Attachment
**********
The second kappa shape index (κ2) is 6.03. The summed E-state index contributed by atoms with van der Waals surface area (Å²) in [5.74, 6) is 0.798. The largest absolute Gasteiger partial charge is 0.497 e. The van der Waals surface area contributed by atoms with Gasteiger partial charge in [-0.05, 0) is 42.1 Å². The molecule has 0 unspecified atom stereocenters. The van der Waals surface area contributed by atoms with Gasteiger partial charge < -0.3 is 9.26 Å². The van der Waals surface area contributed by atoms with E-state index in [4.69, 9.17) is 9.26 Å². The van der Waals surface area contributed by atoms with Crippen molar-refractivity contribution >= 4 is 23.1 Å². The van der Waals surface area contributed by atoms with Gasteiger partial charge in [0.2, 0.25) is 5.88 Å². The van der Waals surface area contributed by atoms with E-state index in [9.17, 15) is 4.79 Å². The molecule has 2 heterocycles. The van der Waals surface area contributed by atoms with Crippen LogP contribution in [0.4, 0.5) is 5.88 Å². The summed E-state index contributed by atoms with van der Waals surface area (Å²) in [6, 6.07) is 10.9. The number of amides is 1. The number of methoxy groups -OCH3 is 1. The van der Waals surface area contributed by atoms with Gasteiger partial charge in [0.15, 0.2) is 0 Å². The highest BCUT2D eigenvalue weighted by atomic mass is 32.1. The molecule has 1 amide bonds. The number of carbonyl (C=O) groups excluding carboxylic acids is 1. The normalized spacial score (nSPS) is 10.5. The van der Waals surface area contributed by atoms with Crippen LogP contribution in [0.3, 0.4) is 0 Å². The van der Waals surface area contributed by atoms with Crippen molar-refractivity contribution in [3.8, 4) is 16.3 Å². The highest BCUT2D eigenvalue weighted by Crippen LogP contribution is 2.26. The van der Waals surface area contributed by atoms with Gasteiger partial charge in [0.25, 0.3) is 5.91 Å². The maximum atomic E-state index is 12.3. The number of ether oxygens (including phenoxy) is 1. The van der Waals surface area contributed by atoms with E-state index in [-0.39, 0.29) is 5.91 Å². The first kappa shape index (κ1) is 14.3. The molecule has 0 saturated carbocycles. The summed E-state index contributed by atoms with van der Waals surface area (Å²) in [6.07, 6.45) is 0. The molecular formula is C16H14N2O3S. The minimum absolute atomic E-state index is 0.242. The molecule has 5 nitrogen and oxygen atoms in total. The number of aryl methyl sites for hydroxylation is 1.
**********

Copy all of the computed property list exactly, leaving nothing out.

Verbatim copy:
The second kappa shape index (κ2) is 6.03. The summed E-state index contributed by atoms with van der Waals surface area (Å²) in [5.74, 6) is 0.798. The largest absolute Gasteiger partial charge is 0.497 e. The van der Waals surface area contributed by atoms with Gasteiger partial charge in [-0.05, 0) is 42.1 Å². The molecule has 0 unspecified atom stereocenters. The van der Waals surface area contributed by atoms with Gasteiger partial charge < -0.3 is 9.26 Å². The van der Waals surface area contributed by atoms with E-state index in [4.69, 9.17) is 9.26 Å². The van der Waals surface area contributed by atoms with Crippen molar-refractivity contribution >= 4 is 23.1 Å². The van der Waals surface area contributed by atoms with Gasteiger partial charge in [0.2, 0.25) is 5.88 Å². The van der Waals surface area contributed by atoms with E-state index in [9.17, 15) is 4.79 Å². The molecule has 2 heterocycles. The van der Waals surface area contributed by atoms with Crippen LogP contribution in [0.4, 0.5) is 5.88 Å². The summed E-state index contributed by atoms with van der Waals surface area (Å²) in [6, 6.07) is 10.9. The number of amides is 1. The number of methoxy groups -OCH3 is 1. The van der Waals surface area contributed by atoms with Gasteiger partial charge in [0.15, 0.2) is 0 Å². The highest BCUT2D eigenvalue weighted by atomic mass is 32.1. The molecule has 1 amide bonds. The number of carbonyl (C=O) groups excluding carboxylic acids is 1. The normalized spacial score (nSPS) is 10.5. The van der Waals surface area contributed by atoms with Crippen LogP contribution in [0.3, 0.4) is 0 Å². The van der Waals surface area contributed by atoms with Crippen molar-refractivity contribution in [3.8, 4) is 16.3 Å². The highest BCUT2D eigenvalue weighted by Crippen LogP contribution is 2.26. The van der Waals surface area contributed by atoms with Gasteiger partial charge in [0.25, 0.3) is 5.91 Å². The maximum atomic E-state index is 12.3. The number of ether oxygens (including phenoxy) is 1. The van der Waals surface area contributed by atoms with E-state index in [-0.39, 0.29) is 5.91 Å². The first kappa shape index (κ1) is 14.3. The molecule has 0 saturated carbocycles. The summed E-state index contributed by atoms with van der Waals surface area (Å²) in [6.07, 6.45) is 0. The molecular formula is C16H14N2O3S. The minimum absolute atomic E-state index is 0.242. The molecule has 5 nitrogen and oxygen atoms in total. The number of aryl methyl sites for hydroxylation is 1.